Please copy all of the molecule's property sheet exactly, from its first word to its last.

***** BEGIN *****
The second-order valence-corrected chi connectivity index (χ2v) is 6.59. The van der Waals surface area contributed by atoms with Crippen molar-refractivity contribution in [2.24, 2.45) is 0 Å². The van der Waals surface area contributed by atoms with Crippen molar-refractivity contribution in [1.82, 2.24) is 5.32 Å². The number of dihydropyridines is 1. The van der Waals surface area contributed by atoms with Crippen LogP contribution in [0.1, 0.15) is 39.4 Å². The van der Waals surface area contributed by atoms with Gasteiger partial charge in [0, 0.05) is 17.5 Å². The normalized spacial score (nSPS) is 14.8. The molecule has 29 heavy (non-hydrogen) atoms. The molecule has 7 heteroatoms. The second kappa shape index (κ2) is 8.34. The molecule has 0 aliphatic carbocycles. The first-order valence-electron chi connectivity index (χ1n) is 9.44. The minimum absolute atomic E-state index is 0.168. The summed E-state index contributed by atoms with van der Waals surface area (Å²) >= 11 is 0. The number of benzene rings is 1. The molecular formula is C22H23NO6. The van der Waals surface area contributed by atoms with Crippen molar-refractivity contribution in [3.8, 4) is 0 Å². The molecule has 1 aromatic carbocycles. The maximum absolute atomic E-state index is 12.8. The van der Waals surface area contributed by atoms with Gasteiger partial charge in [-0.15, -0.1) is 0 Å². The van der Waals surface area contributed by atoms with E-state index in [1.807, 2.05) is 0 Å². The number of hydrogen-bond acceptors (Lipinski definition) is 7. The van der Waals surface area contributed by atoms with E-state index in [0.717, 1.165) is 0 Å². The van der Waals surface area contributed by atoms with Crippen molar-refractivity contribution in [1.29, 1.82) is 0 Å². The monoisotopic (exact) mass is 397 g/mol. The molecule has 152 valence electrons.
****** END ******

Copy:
The second-order valence-corrected chi connectivity index (χ2v) is 6.59. The van der Waals surface area contributed by atoms with Crippen molar-refractivity contribution in [2.24, 2.45) is 0 Å². The van der Waals surface area contributed by atoms with Crippen molar-refractivity contribution in [1.82, 2.24) is 5.32 Å². The number of dihydropyridines is 1. The van der Waals surface area contributed by atoms with Crippen LogP contribution in [0.1, 0.15) is 39.4 Å². The van der Waals surface area contributed by atoms with Gasteiger partial charge in [0, 0.05) is 17.5 Å². The normalized spacial score (nSPS) is 14.8. The molecule has 29 heavy (non-hydrogen) atoms. The molecule has 7 heteroatoms. The second kappa shape index (κ2) is 8.34. The molecule has 0 aliphatic carbocycles. The first-order valence-electron chi connectivity index (χ1n) is 9.44. The minimum absolute atomic E-state index is 0.168. The summed E-state index contributed by atoms with van der Waals surface area (Å²) >= 11 is 0. The number of benzene rings is 1. The molecular formula is C22H23NO6. The van der Waals surface area contributed by atoms with Crippen molar-refractivity contribution in [3.8, 4) is 0 Å². The molecule has 1 aromatic carbocycles. The maximum absolute atomic E-state index is 12.8. The van der Waals surface area contributed by atoms with Gasteiger partial charge in [-0.15, -0.1) is 0 Å². The van der Waals surface area contributed by atoms with E-state index in [1.807, 2.05) is 0 Å². The number of hydrogen-bond acceptors (Lipinski definition) is 7. The van der Waals surface area contributed by atoms with E-state index in [0.717, 1.165) is 0 Å². The van der Waals surface area contributed by atoms with Crippen molar-refractivity contribution in [1.29, 1.82) is 0 Å². The monoisotopic (exact) mass is 397 g/mol. The molecule has 152 valence electrons.